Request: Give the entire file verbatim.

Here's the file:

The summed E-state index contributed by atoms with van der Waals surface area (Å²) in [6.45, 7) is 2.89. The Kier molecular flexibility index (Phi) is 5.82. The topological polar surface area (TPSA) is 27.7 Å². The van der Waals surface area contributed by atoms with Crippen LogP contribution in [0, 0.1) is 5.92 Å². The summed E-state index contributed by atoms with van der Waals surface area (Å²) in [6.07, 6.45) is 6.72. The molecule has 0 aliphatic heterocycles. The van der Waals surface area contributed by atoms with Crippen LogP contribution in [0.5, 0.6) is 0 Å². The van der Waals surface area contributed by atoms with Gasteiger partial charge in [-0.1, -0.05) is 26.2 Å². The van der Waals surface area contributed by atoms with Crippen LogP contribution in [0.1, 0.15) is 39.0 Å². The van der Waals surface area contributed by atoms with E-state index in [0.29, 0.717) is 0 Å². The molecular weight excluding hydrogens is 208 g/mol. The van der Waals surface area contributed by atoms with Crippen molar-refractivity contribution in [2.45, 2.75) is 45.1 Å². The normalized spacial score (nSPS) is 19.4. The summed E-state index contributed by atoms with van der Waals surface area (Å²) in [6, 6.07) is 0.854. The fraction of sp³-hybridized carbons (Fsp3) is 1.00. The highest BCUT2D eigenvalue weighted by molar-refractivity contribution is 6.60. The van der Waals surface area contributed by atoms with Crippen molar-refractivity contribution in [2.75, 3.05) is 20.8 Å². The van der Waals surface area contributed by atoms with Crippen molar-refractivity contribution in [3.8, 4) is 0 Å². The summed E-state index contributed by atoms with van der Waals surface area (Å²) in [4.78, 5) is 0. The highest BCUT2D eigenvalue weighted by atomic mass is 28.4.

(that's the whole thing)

The summed E-state index contributed by atoms with van der Waals surface area (Å²) in [6.45, 7) is 2.89. The Kier molecular flexibility index (Phi) is 5.82. The topological polar surface area (TPSA) is 27.7 Å². The van der Waals surface area contributed by atoms with Crippen LogP contribution in [0, 0.1) is 5.92 Å². The summed E-state index contributed by atoms with van der Waals surface area (Å²) in [6.07, 6.45) is 6.72. The molecule has 0 aliphatic heterocycles. The van der Waals surface area contributed by atoms with Crippen LogP contribution in [0.5, 0.6) is 0 Å². The van der Waals surface area contributed by atoms with Gasteiger partial charge in [-0.1, -0.05) is 26.2 Å². The van der Waals surface area contributed by atoms with Crippen LogP contribution in [0.1, 0.15) is 39.0 Å². The van der Waals surface area contributed by atoms with E-state index in [0.29, 0.717) is 0 Å². The molecular weight excluding hydrogens is 208 g/mol. The van der Waals surface area contributed by atoms with Crippen molar-refractivity contribution in [2.45, 2.75) is 45.1 Å². The normalized spacial score (nSPS) is 19.4. The summed E-state index contributed by atoms with van der Waals surface area (Å²) in [6, 6.07) is 0.854. The fraction of sp³-hybridized carbons (Fsp3) is 1.00. The highest BCUT2D eigenvalue weighted by molar-refractivity contribution is 6.60. The van der Waals surface area contributed by atoms with Crippen molar-refractivity contribution in [2.75, 3.05) is 20.8 Å². The van der Waals surface area contributed by atoms with Crippen molar-refractivity contribution in [3.8, 4) is 0 Å². The summed E-state index contributed by atoms with van der Waals surface area (Å²) in [4.78, 5) is 0. The highest BCUT2D eigenvalue weighted by atomic mass is 28.4.